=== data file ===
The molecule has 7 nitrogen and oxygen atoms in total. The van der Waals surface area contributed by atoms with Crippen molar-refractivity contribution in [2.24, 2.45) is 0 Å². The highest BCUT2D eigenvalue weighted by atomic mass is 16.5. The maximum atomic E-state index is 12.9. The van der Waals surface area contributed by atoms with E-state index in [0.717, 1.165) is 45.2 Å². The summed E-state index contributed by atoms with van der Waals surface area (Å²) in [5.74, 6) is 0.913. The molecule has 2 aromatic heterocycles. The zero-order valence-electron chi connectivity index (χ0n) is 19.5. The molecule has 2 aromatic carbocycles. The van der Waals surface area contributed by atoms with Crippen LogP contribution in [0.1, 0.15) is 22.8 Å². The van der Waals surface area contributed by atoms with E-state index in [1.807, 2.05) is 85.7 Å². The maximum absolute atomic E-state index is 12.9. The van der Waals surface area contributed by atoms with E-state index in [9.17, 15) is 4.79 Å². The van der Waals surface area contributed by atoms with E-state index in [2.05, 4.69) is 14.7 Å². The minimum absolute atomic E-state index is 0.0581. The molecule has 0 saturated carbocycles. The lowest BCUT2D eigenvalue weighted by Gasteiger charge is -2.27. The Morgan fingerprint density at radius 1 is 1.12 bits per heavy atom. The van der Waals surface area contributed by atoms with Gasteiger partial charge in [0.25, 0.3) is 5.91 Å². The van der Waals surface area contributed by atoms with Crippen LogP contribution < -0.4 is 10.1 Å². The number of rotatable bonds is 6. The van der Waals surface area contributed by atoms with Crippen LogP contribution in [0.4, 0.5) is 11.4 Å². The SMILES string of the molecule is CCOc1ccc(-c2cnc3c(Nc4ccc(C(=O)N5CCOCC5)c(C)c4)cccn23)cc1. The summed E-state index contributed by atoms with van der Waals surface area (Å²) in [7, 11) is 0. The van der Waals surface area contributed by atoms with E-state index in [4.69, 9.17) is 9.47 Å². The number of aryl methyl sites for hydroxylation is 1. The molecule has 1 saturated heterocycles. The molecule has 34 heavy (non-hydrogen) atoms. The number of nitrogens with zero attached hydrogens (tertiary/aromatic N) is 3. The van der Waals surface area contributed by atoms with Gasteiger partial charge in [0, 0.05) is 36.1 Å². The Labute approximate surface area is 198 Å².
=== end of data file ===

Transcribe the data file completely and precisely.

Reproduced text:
The molecule has 7 nitrogen and oxygen atoms in total. The van der Waals surface area contributed by atoms with Crippen molar-refractivity contribution in [2.24, 2.45) is 0 Å². The highest BCUT2D eigenvalue weighted by atomic mass is 16.5. The maximum atomic E-state index is 12.9. The van der Waals surface area contributed by atoms with E-state index in [0.717, 1.165) is 45.2 Å². The summed E-state index contributed by atoms with van der Waals surface area (Å²) in [5.74, 6) is 0.913. The molecule has 2 aromatic heterocycles. The zero-order valence-electron chi connectivity index (χ0n) is 19.5. The molecule has 2 aromatic carbocycles. The van der Waals surface area contributed by atoms with Crippen LogP contribution in [0.1, 0.15) is 22.8 Å². The van der Waals surface area contributed by atoms with E-state index in [1.807, 2.05) is 85.7 Å². The maximum absolute atomic E-state index is 12.9. The van der Waals surface area contributed by atoms with E-state index in [9.17, 15) is 4.79 Å². The van der Waals surface area contributed by atoms with E-state index in [2.05, 4.69) is 14.7 Å². The minimum absolute atomic E-state index is 0.0581. The molecule has 0 saturated carbocycles. The lowest BCUT2D eigenvalue weighted by Gasteiger charge is -2.27. The Morgan fingerprint density at radius 1 is 1.12 bits per heavy atom. The van der Waals surface area contributed by atoms with Gasteiger partial charge in [0.25, 0.3) is 5.91 Å². The van der Waals surface area contributed by atoms with Crippen LogP contribution < -0.4 is 10.1 Å². The number of rotatable bonds is 6. The van der Waals surface area contributed by atoms with Crippen LogP contribution in [0.4, 0.5) is 11.4 Å². The SMILES string of the molecule is CCOc1ccc(-c2cnc3c(Nc4ccc(C(=O)N5CCOCC5)c(C)c4)cccn23)cc1. The summed E-state index contributed by atoms with van der Waals surface area (Å²) in [7, 11) is 0. The van der Waals surface area contributed by atoms with E-state index in [4.69, 9.17) is 9.47 Å². The number of aryl methyl sites for hydroxylation is 1. The molecule has 1 saturated heterocycles. The molecule has 34 heavy (non-hydrogen) atoms. The number of nitrogens with zero attached hydrogens (tertiary/aromatic N) is 3. The van der Waals surface area contributed by atoms with Gasteiger partial charge in [0, 0.05) is 36.1 Å². The Labute approximate surface area is 198 Å².